Jazz, the recruiting and human-resources technology company formerly known as The Resumator, has relaunched. Calling it more than a rebranding exercise, Jazz CEO Don Charlton said the move also represents years of innovation and investments in helping organizations, particularly small businesses, not only to improve their hiring practices, but to help ensure that new employees remain a good fit well after they cash their first paychecks.
"Our business had evolved," Charlton told Small Business Computing. A brand like The Resumator, while descriptive proved inadequate in capturing his six-year-old company's ambitions. "We are hyper focused on how to recruit, train, reward, and retain top performing employees," he said.
Reflecting that strategy, the company announced its Jazz Performance Recruiting platform, a set of tools that employ big data analytics for successful hires and team-building.
The Jazz Performance Recruiting process kicks off with the creation of a Role Model, a profile based on the company's 10 Performer Dimensions that take into account skills, workstyles, cultural fit, and other attributes that the hiring company seeks. Interviewers then create a Role Match based on how well candidates fit the Role Model. Finally, after a successful hire, customers complete a Role Review, which in turn feeds back into the system, providing an analytics-driven groundwork for improved hiring practices and a framework for future coaching and performance reviews.
Better Small Business Hiring, On the Count of Three
When it comes to finding and hiring talent, small businesses often feel that they are at a disadvantage compared to big corporations. Jazz aims to prove that "small businesses shouldn't be afraid to go online to recruit," Charlton said.
Although, it's common for smaller organizations to feel that they "don't have a voice in the market," let alone the financial resources to secure great employees, the three-tier Jazz Performance Recruiting software platform is meant to grow with businesses as their recruiting needs grow more sophisticated. Jazz "magnifies their voice," Charlton added, with three offerings.
The entry-level subscription, Jazz One, takes care of a business' job posting needs. "We have unlimited job posting, and we don't meter the pricing," said Charlton of the features that help set the solution apart. Customers can post to several popular job boards, including heavyweights like CareerBuilder, Indeed, and SimplyHired. The first tier also includes a "mobile-friendly screening solution" that helps business owners or human resource employees narrow down the best candidates even when they're away from their desks.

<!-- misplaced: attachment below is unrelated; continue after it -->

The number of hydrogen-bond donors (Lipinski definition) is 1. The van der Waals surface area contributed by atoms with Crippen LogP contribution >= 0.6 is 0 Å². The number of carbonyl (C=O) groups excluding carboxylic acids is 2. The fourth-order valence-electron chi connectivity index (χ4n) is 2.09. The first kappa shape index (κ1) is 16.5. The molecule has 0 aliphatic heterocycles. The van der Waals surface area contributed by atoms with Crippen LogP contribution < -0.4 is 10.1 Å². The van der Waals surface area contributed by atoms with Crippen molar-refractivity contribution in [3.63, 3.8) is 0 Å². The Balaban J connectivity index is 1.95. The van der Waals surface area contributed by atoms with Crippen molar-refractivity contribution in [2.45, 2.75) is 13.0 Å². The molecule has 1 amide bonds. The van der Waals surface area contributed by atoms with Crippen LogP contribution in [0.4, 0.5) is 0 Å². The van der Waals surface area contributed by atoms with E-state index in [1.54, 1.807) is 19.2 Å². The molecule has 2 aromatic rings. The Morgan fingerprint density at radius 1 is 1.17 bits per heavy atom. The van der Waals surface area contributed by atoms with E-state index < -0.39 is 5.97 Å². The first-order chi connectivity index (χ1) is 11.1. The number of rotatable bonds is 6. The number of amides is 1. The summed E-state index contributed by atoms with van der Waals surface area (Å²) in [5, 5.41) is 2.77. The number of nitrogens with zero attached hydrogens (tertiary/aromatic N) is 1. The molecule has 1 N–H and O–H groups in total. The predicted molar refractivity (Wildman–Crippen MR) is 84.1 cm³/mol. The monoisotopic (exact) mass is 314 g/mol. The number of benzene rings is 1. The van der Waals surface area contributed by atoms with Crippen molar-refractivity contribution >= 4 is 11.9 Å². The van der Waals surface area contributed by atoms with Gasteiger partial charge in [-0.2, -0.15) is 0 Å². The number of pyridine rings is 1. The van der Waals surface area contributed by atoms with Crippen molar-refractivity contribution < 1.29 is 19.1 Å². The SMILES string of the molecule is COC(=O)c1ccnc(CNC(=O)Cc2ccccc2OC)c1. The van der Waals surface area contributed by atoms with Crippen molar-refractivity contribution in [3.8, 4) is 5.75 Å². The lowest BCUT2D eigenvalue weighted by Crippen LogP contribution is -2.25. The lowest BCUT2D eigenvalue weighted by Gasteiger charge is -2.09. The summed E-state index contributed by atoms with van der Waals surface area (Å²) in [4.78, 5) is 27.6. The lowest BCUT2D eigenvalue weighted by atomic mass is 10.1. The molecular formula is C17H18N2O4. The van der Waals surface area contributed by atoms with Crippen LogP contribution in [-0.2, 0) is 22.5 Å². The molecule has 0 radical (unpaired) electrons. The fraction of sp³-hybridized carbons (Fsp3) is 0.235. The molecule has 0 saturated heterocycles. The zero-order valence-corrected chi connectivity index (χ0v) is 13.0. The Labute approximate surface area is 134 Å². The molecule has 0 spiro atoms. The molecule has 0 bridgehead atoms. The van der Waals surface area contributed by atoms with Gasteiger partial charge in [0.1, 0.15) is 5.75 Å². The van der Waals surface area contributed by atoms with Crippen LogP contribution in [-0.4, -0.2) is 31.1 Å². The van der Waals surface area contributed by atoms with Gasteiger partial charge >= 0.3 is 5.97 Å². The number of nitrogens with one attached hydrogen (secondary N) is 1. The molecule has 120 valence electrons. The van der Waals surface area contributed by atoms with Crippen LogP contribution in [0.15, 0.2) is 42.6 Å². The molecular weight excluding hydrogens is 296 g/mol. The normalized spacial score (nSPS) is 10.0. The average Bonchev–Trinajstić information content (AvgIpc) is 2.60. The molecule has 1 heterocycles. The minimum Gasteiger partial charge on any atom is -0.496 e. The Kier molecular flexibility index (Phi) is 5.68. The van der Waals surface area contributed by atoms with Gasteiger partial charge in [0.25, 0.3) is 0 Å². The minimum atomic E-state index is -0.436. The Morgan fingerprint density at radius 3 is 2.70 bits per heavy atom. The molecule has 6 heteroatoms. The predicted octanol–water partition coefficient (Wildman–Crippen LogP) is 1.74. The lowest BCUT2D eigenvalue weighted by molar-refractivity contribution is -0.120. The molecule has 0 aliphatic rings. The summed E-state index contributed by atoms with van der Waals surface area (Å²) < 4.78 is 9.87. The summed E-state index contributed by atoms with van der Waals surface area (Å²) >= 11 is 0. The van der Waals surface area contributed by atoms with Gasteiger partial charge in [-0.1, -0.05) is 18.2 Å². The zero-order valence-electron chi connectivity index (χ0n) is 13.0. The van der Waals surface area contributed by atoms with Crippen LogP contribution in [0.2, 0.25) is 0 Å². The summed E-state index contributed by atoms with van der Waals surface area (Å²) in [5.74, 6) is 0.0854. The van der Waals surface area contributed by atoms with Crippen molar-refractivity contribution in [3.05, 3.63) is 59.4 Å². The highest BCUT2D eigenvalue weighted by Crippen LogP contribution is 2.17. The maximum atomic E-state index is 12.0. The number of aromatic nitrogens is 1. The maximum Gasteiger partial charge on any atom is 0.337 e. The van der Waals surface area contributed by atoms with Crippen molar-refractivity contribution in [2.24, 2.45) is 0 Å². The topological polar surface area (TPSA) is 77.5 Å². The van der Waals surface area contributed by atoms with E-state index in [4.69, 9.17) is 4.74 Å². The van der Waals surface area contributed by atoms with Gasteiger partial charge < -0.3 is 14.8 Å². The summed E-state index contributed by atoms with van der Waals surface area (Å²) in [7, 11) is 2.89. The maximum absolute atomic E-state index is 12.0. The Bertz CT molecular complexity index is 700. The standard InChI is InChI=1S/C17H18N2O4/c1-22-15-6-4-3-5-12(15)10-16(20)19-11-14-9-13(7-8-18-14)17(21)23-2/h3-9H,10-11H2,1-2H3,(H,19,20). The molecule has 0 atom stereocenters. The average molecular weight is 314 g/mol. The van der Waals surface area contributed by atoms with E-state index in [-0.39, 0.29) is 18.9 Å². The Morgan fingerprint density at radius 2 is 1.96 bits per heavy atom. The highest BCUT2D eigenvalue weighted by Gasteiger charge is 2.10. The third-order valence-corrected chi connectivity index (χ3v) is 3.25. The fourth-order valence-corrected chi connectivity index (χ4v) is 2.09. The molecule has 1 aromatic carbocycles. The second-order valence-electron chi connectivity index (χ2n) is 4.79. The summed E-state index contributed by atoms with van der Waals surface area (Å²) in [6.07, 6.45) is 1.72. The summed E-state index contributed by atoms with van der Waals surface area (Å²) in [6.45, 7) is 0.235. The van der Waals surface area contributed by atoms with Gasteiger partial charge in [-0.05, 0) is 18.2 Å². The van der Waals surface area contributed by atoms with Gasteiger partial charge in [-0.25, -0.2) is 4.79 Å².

Upgrading to Jazz Two provides access to the company's applicant-tracking system, its flagship offering. "We pioneered many of the features that make recruiting easy," Charlton said. Featuring collaborative tools, reporting and integrations with other human resource platforms, Jazz Two allows businesses to "build highly customizable collaboration tools around a resume and manage everything that happens around that resume," in a structured process that eliminates much of the manual labor associated with filling the ranks, Charlton said.
Jazz Three provides full access to the aforementioned Performance Recruiting capabilities. Jazz Three is for organizations that "need a tool for who to hire," not just how to hire, Charlton said. "It adds a layer of features to identify, hire, and coach an ideal candidate."
Prices start at $149 per month for Jazz One. It's a sum that will "ensure the ROI in your recruiting dollars" with just one good hire, Charlton asserted. While, Jazz Performance Recruiting is designed to grow as a business' hiring needs and employee retention needs grow more sophisticated, the company is content to let SMBs pace themselves.
"We don't impose modern recruiting on you," said Charlton. "Jazz helps any small business start from the beginning."
Pedro Hernandez is a contributing editor at Small Business Computing. Follow him on Twitter @ecoINSITE.
|Do you have a comment or question about this article or other small business topics in general? Speak out in the SmallBusinessComputing.com Forums. Join the discussion today!|